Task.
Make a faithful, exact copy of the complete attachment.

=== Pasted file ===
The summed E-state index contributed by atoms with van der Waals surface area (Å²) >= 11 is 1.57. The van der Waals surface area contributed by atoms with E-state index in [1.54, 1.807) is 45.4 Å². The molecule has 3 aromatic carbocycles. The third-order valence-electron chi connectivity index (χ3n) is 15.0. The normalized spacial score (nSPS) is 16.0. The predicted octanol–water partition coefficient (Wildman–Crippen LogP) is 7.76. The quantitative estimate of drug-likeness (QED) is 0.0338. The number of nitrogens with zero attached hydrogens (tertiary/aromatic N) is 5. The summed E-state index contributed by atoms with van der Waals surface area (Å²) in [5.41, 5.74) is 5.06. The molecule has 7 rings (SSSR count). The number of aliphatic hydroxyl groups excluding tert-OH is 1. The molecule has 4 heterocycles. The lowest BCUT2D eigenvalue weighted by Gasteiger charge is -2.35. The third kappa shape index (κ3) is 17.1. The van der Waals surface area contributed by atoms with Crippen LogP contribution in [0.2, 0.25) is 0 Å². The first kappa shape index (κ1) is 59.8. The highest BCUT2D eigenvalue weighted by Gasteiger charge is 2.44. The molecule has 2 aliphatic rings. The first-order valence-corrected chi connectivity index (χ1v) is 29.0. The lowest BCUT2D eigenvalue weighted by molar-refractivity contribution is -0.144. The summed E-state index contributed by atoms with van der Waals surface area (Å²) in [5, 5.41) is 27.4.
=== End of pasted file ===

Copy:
The summed E-state index contributed by atoms with van der Waals surface area (Å²) >= 11 is 1.57. The van der Waals surface area contributed by atoms with E-state index in [1.54, 1.807) is 45.4 Å². The molecule has 3 aromatic carbocycles. The third-order valence-electron chi connectivity index (χ3n) is 15.0. The normalized spacial score (nSPS) is 16.0. The predicted octanol–water partition coefficient (Wildman–Crippen LogP) is 7.76. The quantitative estimate of drug-likeness (QED) is 0.0338. The number of nitrogens with zero attached hydrogens (tertiary/aromatic N) is 5. The summed E-state index contributed by atoms with van der Waals surface area (Å²) in [5.41, 5.74) is 5.06. The molecule has 7 rings (SSSR count). The number of aliphatic hydroxyl groups excluding tert-OH is 1. The molecule has 4 heterocycles. The lowest BCUT2D eigenvalue weighted by Gasteiger charge is -2.35. The third kappa shape index (κ3) is 17.1. The van der Waals surface area contributed by atoms with Crippen LogP contribution in [0.2, 0.25) is 0 Å². The first kappa shape index (κ1) is 59.8. The highest BCUT2D eigenvalue weighted by Gasteiger charge is 2.44. The molecule has 2 aliphatic rings. The first-order valence-corrected chi connectivity index (χ1v) is 29.0. The lowest BCUT2D eigenvalue weighted by molar-refractivity contribution is -0.144. The summed E-state index contributed by atoms with van der Waals surface area (Å²) in [5, 5.41) is 27.4.